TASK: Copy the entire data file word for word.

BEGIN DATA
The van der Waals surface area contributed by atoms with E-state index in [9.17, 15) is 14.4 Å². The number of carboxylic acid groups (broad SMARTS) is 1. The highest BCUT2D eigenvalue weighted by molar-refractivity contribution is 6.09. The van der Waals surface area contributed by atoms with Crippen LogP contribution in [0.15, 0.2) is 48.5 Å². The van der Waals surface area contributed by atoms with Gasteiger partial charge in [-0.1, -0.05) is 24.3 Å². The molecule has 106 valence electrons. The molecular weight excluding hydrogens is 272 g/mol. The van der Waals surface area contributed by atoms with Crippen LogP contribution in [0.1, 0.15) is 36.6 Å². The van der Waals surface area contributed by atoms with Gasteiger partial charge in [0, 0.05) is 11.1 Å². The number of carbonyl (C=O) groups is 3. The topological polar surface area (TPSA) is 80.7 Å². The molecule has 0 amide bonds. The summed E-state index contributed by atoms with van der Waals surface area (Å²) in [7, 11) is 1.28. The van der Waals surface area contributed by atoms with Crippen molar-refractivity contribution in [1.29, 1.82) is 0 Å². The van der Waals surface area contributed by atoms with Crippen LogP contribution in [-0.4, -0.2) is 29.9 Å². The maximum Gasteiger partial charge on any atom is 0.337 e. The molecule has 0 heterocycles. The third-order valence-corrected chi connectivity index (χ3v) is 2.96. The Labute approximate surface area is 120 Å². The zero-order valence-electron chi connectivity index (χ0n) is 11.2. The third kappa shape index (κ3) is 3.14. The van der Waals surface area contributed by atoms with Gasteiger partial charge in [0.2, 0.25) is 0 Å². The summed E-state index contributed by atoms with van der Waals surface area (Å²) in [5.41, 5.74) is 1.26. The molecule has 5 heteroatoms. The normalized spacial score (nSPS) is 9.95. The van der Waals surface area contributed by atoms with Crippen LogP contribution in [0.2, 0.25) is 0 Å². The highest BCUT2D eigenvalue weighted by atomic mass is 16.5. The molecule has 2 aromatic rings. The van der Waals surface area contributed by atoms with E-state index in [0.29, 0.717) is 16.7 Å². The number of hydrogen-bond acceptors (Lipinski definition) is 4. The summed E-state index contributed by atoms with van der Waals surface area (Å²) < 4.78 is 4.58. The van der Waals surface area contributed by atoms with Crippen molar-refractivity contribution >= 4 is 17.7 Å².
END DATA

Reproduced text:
The van der Waals surface area contributed by atoms with E-state index in [9.17, 15) is 14.4 Å². The number of carboxylic acid groups (broad SMARTS) is 1. The highest BCUT2D eigenvalue weighted by molar-refractivity contribution is 6.09. The van der Waals surface area contributed by atoms with Crippen LogP contribution in [0.15, 0.2) is 48.5 Å². The van der Waals surface area contributed by atoms with Gasteiger partial charge in [-0.1, -0.05) is 24.3 Å². The molecule has 106 valence electrons. The molecular weight excluding hydrogens is 272 g/mol. The van der Waals surface area contributed by atoms with Crippen LogP contribution in [0.1, 0.15) is 36.6 Å². The van der Waals surface area contributed by atoms with Gasteiger partial charge in [0, 0.05) is 11.1 Å². The number of carbonyl (C=O) groups is 3. The topological polar surface area (TPSA) is 80.7 Å². The molecule has 0 amide bonds. The summed E-state index contributed by atoms with van der Waals surface area (Å²) in [7, 11) is 1.28. The van der Waals surface area contributed by atoms with Crippen molar-refractivity contribution in [1.29, 1.82) is 0 Å². The van der Waals surface area contributed by atoms with Crippen LogP contribution in [-0.4, -0.2) is 29.9 Å². The maximum Gasteiger partial charge on any atom is 0.337 e. The molecule has 0 heterocycles. The third-order valence-corrected chi connectivity index (χ3v) is 2.96. The Labute approximate surface area is 120 Å². The zero-order valence-electron chi connectivity index (χ0n) is 11.2. The third kappa shape index (κ3) is 3.14. The van der Waals surface area contributed by atoms with Gasteiger partial charge in [0.2, 0.25) is 0 Å². The summed E-state index contributed by atoms with van der Waals surface area (Å²) in [5.41, 5.74) is 1.26. The molecule has 5 heteroatoms. The normalized spacial score (nSPS) is 9.95. The van der Waals surface area contributed by atoms with Crippen LogP contribution in [0.2, 0.25) is 0 Å². The highest BCUT2D eigenvalue weighted by atomic mass is 16.5. The molecule has 2 aromatic rings. The van der Waals surface area contributed by atoms with E-state index in [0.29, 0.717) is 16.7 Å². The number of hydrogen-bond acceptors (Lipinski definition) is 4. The summed E-state index contributed by atoms with van der Waals surface area (Å²) < 4.78 is 4.58. The van der Waals surface area contributed by atoms with Crippen molar-refractivity contribution >= 4 is 17.7 Å².